DOL Proposes Revisions to Rules of Practice Before the Office of Administrative Law Judges

The Department of Labor (“DOL”) has proposed to revise the Rules of Practice and Procedure for Administrative Hearings Before the Office of Administrative Law Judges.  The Rules were enacted in 1983, but they have not been amended like the Federal Rules of Civil Procedure (“FRCP”).  The DOL’s proposed changes are designed to reflect the changes in litigation and discovery over the past 28 years, provide clarity through the use of consistent terminology, and adequately address the expanded roles of Administrative Law Judges (“ALJ”).  Congress has tasked ALJs with handling a wider variety of cases than anticipated when the Rules were promulgated in 1983 (including whistleblower and workplace retaliation cases), and the proposed revisions address the “more structured management and oversight” necessary to manage the complexities of these claims. 

Having thumbed through the changes, it is clear that the DOL wants the Rules to mimic the FRCP, both in form and substance.  There are some interesting changes proposed.  For instance, there is a proposed rule for redacting personal data identifiers from exhibits submitted in a hearing; there is a a change in how time is computed for purposes of the litigation; there is an affirmative duty for each party and their attorney to investigate the existence of electronically-stored information, including e-mails; there is a proposed uniform format for papers filed (but font size is not mentioned); and it appears that there are going to be more judge-mandated conferences in each case.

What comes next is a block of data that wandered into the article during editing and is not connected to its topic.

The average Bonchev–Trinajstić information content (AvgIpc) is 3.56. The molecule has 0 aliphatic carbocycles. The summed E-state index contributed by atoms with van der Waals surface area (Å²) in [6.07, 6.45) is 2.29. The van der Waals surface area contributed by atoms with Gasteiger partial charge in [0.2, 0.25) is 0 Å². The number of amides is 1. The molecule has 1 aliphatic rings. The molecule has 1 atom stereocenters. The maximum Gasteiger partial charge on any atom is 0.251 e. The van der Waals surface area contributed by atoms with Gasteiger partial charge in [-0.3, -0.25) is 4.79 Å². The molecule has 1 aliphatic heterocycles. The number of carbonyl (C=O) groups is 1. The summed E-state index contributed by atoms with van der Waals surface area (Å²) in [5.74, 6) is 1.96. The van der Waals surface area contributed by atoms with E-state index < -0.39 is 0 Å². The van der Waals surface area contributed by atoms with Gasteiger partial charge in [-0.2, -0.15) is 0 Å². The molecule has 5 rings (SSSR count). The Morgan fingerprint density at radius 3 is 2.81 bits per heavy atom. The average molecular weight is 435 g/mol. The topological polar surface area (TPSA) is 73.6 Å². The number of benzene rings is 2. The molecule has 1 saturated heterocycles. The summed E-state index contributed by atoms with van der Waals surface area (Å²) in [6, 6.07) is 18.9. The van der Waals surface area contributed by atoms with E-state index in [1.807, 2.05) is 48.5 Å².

Finally, Longshore practitioners should keep in mind that the Rules cannot supersede the Longshore-specific adjudication regulations found at 20 C.F.R. § 702.301 et seq.  As the DOL made clear in its proposed revisions: “Additionally, the Department recognizes that the provisions of a specific regulation may be inconsistent with these rules.  In such event, the specific regulation–and not these rules–applies.”  Of course, some of the Longshore-specific regulations cannot be followed in practice and should be amended too (like the 20-day window for an ALJ to issue a comprehensive Decision and Order in a Longshore or Defense Base Act case, see 20 C.F.R. § 702.348).

We plan to review the proposed revisions, but we ask for others to do the same.  The public comment period ends on February 4, 2013.